• Have You Heard Of The 5-7-10 Principle Of The Left Hand Yet?

    in Beginners,Chords & Progressions,Experienced players,General Music,Piano,Theory

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    In this lesson, I’ll be exposing you to the 5-7-10 principle of the left hand.

    Guarantee: This is one left hand idea that can revolutionize your playing and turn your left-hand from empty-sounding to full-sounding.

    This lesson would benefit everyone — beginners, intermediate, and advanced players — and this is because this principle cuts across skill level and a variety of musical styles, tastes, and orientation.

    So, pay attention and let’s invest the next 10 minutes into learning a principle that will take your left hand to another level.

    A Short Note On The Root Note

    The note that determines the name of a chord is described as the root note of the chord. Although the root note is not always the lowest-sounding note in a chord, in a root position chord, the root is the lowest sounding note.

    In the root position of the C major triad:

    …C is the root note:

    …because it is the lowest tone and also considering the fact that the major triad is named after C:

    …and not E or G which are also the other tones of the triad.

    The Use Of The Root Note On The Left Hand

    The root note is arguably the most important tone in a chord, therefore, it is usually played on the left hand to provide a melodic bottom to right hand chords.

    The C major triad:

    …is accompanied (most of the time) on the left hand with the root note (which is C):

    This is the rationale behind playing the C major triad:

    …with C on the left hand and playing any chord with its root note on the left hand in other cases.

    Going Beyond The Root Note On The Left Hand

    It sounds boring and empty to play the root note on the left hand, although most beginners are okay with this. However, beyond the left hand lies the 5-7-10 principle and you’ll be learning about it shortly.

    With the 5-7-10 principle, you’ll never have a boring left hand again.

    Introducing The 5

    In addition to the root note, you can add the 5th tone, which is usually a perfect fifth above the root note. Think of the fifth as the fifth scale tone from the root note.

    So, given D as the root note:

    …let’s count five scale tones:

    D (1) E (2) F (3) G (4) A (5)

    The corresponding fifth for the D root note in the key of C major is A:

    Altogether, “D-A” is a fifth:

    The D minor triad:

    …sounds fuller with the fifth (“D-A”) on the left hand:

    …compared to when it’s played with just a root note.

    “Here Are All The Fifths In The Key Of C Major…”

    1st tone (C-G):

    2nd tone (D-A):

    3rd tone (E-B):

    4th tone (F-C):

    5th tone (G-D):

    6th tone (A-E):

    7th tone (B-F):

    Recommendation: Feel free to derive fifths in other keys too.

    “Let’s Talk About The 7”

    Another option you can add to the root note is the 7th tone, which is usually a major seventh or a minor seventh above the root note. Think of the seventh as the seventh scale tone from the root note.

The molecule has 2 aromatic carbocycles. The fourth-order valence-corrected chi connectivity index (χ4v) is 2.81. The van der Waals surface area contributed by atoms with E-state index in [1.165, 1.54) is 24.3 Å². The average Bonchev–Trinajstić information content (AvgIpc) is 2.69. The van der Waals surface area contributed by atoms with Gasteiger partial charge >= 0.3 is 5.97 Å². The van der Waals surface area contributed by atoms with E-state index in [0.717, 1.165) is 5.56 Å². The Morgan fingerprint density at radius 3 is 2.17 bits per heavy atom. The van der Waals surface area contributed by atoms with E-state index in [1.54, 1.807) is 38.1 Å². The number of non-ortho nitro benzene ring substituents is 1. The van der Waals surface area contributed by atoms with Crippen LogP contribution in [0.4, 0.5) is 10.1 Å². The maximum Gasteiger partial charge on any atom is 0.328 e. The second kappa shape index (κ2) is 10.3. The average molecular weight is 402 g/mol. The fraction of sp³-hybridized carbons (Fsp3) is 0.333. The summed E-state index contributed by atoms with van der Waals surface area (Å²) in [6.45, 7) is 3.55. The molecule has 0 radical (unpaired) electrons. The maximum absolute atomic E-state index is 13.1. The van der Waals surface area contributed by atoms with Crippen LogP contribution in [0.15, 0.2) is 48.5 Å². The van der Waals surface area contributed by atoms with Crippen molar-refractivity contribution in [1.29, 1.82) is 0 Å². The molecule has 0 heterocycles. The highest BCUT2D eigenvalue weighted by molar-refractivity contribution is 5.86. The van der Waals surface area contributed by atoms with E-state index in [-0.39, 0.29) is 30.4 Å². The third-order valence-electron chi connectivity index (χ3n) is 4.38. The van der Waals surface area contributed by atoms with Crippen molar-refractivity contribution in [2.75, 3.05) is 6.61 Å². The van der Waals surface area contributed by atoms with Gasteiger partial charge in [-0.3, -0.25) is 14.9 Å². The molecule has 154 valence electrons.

So, given A as the root note:

    …let’s count seven scale tones:

    A (1) B (2) C (3) D (4) E (5) F (6) G (7)

    The corresponding seventh for the A root note in the key of C major is G:

    Altogether, “A-G” is a seventh:

    The A minor seventh:

    …sounds fuller with the seventh (“A-G”) on the left hand:

    …compared to when it’s played with just a root note.

    “Here Are All The Sevenths In The Key Of C Major…”

    1st tone (C-G):

    2nd tone (D-A):

    3rd tone (E-B):

    4th tone (F-C):

    5th tone (G-D):

    6th tone (A-E):

    7th tone (B-F):

    Recommendation: Feel free to derive sevenths in other keys too.

    “Here Comes The 10”

    The tenth tone can also be added to the root note. The 10th tone is usually a major tenth or a minor tenth above the root note. Think of the tenth as the tenth scale tone from the root note.

    So, given D as the root note:

    …let’s count ten scale tones:

    D (1) E (2) F (3) G (4) A (5) B (6) C (7) D (8) E (9) F (10)

    The corresponding tenth for the D root note:

    …in the key of C major is F:

    Altogether, “D-F” is a tenth:

    The D minor seventh chord:

    …sounds fuller with the tenth (“D-F”) on the left hand:

    …compared to when it’s played with just a root note.

    “Here Are All The Tenths In The Key Of C Major…”

    1st tone (C-E):

    2nd tone (D-F):

    3rd tone (E-G):

    4th tone (F-A):

    5th tone (G-B):

    6th tone (A-C):

    7th tone (B-D):

    Recommendation: Feel free to derive tenths in other keys too.

    Final Words

    We’ve learned a lot and using the 5-7-10 principle, I’m very certain that your left hand will take a new turn and will sound fuller.

    In a subsequent lesson, we’ll be focusing on melodic ideas that govern the right hand.

    See you then!

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    Hello, I'm Chuku Onyemachi (aka - "Dr. Pokey") - a musicologist, pianist, author, clinician and Nigerian. Inspired by my role model Jermaine Griggs, I started teaching musicians in my neighborhood in April 2005. Today, I'm privileged to work as a music consultant and content creator with HearandPlay Music Group sharing my wealth of knowledge with thousands of musicians across the world.

    Attention: To learn more about this, I recommend our 500+ page course: The "Official Guide To Piano Playing." Click here for more information.




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